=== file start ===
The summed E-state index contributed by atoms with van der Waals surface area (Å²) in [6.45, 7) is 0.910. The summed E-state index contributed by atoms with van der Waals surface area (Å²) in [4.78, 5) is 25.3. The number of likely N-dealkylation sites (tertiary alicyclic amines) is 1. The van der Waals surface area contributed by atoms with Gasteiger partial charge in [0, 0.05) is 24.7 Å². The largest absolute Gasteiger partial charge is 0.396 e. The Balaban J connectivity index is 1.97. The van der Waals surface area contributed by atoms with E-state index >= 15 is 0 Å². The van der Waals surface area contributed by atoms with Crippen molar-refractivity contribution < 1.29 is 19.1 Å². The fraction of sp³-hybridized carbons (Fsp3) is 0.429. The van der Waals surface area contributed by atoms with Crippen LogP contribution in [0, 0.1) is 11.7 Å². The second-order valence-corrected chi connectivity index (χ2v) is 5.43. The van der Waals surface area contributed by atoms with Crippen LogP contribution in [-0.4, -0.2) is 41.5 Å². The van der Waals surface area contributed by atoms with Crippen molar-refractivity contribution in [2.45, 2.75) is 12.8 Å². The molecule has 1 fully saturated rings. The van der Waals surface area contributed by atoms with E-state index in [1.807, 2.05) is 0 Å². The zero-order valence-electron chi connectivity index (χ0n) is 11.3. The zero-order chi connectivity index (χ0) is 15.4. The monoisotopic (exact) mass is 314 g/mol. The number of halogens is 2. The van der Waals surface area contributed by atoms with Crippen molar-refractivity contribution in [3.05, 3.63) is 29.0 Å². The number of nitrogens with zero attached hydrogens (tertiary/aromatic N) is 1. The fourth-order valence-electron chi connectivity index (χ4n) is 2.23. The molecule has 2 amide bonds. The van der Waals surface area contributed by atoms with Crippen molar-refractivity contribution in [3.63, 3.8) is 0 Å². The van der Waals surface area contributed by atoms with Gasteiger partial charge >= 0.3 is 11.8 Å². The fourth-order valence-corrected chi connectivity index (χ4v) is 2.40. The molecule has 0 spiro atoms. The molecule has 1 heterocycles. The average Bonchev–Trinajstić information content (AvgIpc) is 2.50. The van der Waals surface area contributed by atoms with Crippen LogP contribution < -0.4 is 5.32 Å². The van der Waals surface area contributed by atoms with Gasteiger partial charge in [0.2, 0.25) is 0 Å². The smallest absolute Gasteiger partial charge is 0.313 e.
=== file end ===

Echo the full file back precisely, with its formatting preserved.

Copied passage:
The summed E-state index contributed by atoms with van der Waals surface area (Å²) in [6.45, 7) is 0.910. The summed E-state index contributed by atoms with van der Waals surface area (Å²) in [4.78, 5) is 25.3. The number of likely N-dealkylation sites (tertiary alicyclic amines) is 1. The van der Waals surface area contributed by atoms with Gasteiger partial charge in [0, 0.05) is 24.7 Å². The largest absolute Gasteiger partial charge is 0.396 e. The Balaban J connectivity index is 1.97. The van der Waals surface area contributed by atoms with E-state index >= 15 is 0 Å². The van der Waals surface area contributed by atoms with Crippen molar-refractivity contribution < 1.29 is 19.1 Å². The fraction of sp³-hybridized carbons (Fsp3) is 0.429. The van der Waals surface area contributed by atoms with Crippen LogP contribution in [0, 0.1) is 11.7 Å². The second-order valence-corrected chi connectivity index (χ2v) is 5.43. The van der Waals surface area contributed by atoms with Crippen LogP contribution in [-0.4, -0.2) is 41.5 Å². The van der Waals surface area contributed by atoms with Crippen molar-refractivity contribution in [2.45, 2.75) is 12.8 Å². The molecule has 1 fully saturated rings. The van der Waals surface area contributed by atoms with E-state index in [1.807, 2.05) is 0 Å². The zero-order valence-electron chi connectivity index (χ0n) is 11.3. The zero-order chi connectivity index (χ0) is 15.4. The monoisotopic (exact) mass is 314 g/mol. The number of halogens is 2. The van der Waals surface area contributed by atoms with Crippen molar-refractivity contribution in [3.05, 3.63) is 29.0 Å². The number of nitrogens with zero attached hydrogens (tertiary/aromatic N) is 1. The fourth-order valence-electron chi connectivity index (χ4n) is 2.23. The molecule has 2 amide bonds. The van der Waals surface area contributed by atoms with Crippen molar-refractivity contribution in [3.63, 3.8) is 0 Å². The van der Waals surface area contributed by atoms with Gasteiger partial charge >= 0.3 is 11.8 Å². The fourth-order valence-corrected chi connectivity index (χ4v) is 2.40. The molecule has 0 spiro atoms. The molecule has 1 heterocycles. The average Bonchev–Trinajstić information content (AvgIpc) is 2.50. The van der Waals surface area contributed by atoms with Crippen LogP contribution < -0.4 is 5.32 Å². The van der Waals surface area contributed by atoms with Gasteiger partial charge in [0.2, 0.25) is 0 Å². The smallest absolute Gasteiger partial charge is 0.313 e.